Compiling: lib/lufa/LUFA/Drivers/USB/Core/AVR8/USBController_AVR8.c                                 [OK]
Compiling: lib/lufa/LUFA/Drivers/USB/Core/AVR8/USBInterrupt_AVR8.c                                  [OK]
Compiling: lib/lufa/LUFA/Drivers/USB/Core/ConfigDescriptors.c                                       [OK]
Compiling: lib/lufa/LUFA/Drivers/USB/Core/DeviceStandardReq.c                                       [OK]
Compiling: lib/lufa/LUFA/Drivers/USB/Core/Events.c                                                  [OK]
Compiling: lib/lufa/LUFA/Drivers/USB/Core/HostStandardReq.c                                         [OK]
Compiling: lib/lufa/LUFA/Drivers/USB/Core/USBTask.c                                                 [OK]
Linking: .build/masterzen_aek67_default.elf                                                         [OK]
Creating load file for flashing: .build/masterzen_aek67_default.hex                                 [OK]
Copying masterzen_aek67_default.hex to qmk_firmware folder                                          [OK]
Checking file size of masterzen_aek67_default.hex                                                   [OK]
 * The firmware size is fine - 16028/28672 (55%, 12644 bytes free)
  3.87s user 3.19s system 96% cpu 7.308 total

If it doesn’t compile, fix the error (usually this is a bad layer mapping, missing a comma, etc), and try again. The resulting firmware will be in masterzen_aek67_default.hex file at the QMK root.

To properly finish the work, I also need to build a QMK Configurator json description file. This file tells the QMK Configurator how the keyboard looks (ie its layout) so it can display correctly the keyboard. It’s for people that don’t want to create their keymap in C like I did here. Producing this json file is easy to do from the Keyboard Layout Editor. Just copy the KLE raw content to a .txt file and run:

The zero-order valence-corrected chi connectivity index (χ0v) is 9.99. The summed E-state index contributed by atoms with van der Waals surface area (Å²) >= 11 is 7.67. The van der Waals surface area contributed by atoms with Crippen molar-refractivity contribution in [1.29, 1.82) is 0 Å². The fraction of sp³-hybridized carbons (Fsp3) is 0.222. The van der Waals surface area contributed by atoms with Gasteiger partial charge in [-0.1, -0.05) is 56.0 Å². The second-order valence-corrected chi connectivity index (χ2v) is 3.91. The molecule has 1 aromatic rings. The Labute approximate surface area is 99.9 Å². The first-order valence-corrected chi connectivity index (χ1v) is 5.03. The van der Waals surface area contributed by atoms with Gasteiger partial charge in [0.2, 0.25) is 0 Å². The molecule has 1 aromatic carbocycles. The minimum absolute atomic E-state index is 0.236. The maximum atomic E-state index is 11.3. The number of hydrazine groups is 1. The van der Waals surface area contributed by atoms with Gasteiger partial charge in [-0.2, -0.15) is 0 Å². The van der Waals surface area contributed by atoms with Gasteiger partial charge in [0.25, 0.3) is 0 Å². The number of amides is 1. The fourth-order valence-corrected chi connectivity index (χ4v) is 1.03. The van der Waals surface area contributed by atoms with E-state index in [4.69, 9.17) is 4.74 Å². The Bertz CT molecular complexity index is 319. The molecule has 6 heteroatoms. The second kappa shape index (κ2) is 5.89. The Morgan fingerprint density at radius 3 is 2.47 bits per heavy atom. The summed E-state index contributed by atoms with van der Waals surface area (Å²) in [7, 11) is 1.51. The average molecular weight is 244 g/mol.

% qmk kle2json aek67-kle.txt
Ψ Wrote out info.json

It is possible to try the info.json file by going to the QMK Configurator and enter the Preview Mode by pressing Ctrl+Shift+i. This brings up a file selector window in which it is possible to open our info.json. If all goes well, the configurator will display the keyboard layout without any key label:

QMK Configurator

Finally, I can try to flash the firmware to the PCB:

  1. Connect the PCB to the computer
  2. Open QMK Toolbox
  3. Press the Keyboard reset button (if not already in DFU mode)
  4. QMK Toolbox will notice a DFU keyboard is connected by displaying *** Atmel DFU device connected
  5. Load the firmware that was just built
  6. Choose the ATMega32U4 microcontroller
  7. Press the flash button

You should see something like this:

*** Attempting to flash, please don't remove device
>>> dfu-programmer atmega32u4 erase --force
    Erasing flash...  Success
    Checking memory from 0x0 to 0x6FFF...  Empty.
>>> dfu-programmer atmega32u4 flash --force /path/to/qmk_firmware/masterzen_aek67_default.hex
    0%                            100%  Programming 0x3F00 bytes...
    [>>>>>>>>>>>>>>>>>>>>>>>>>>>>>>>>]  Success
    0%                            100%  Reading 0x7000 bytes...
    [>>>>>>>>>>>>>>>>>>>>>>>>>>>>>>>>]  Success
    Validating...  Success
    0x3F00 bytes written into 0x7000 bytes memory (56.25%).
>>> dfu-programmer atmega32u4 reset
*** AtmelDFU device disconnected

At this point your computer should recognize that a new keyboard has been connected. If you press any switches it should produce a letter.

You can now test the keyboard and the keymap with the QMK Keyboard Tester. To do so, while the PCB is connected to the computer, use the tweezer to make contact between the two pins of each switch:

Testing with Tweezers

If the PCB and keymap are working correctly, the keyboard tester should display the key as registered:

QMK Tester

And voila, I now have a fully functional keyboard PCB!

What’s cooking next

And I think that episode concludes the series about keyboard PCB. I’ll expand soon the series of posts to talk about designing a nice case for the PCB.

I hope to be able to cover at least the following:

  • plate design
  • case design
  • selecting screws and nuts
  • 3D renders
  • technical plans
  • fabrication
  • prototype assembly

Thanks for following, and stay tuned for the next episodes!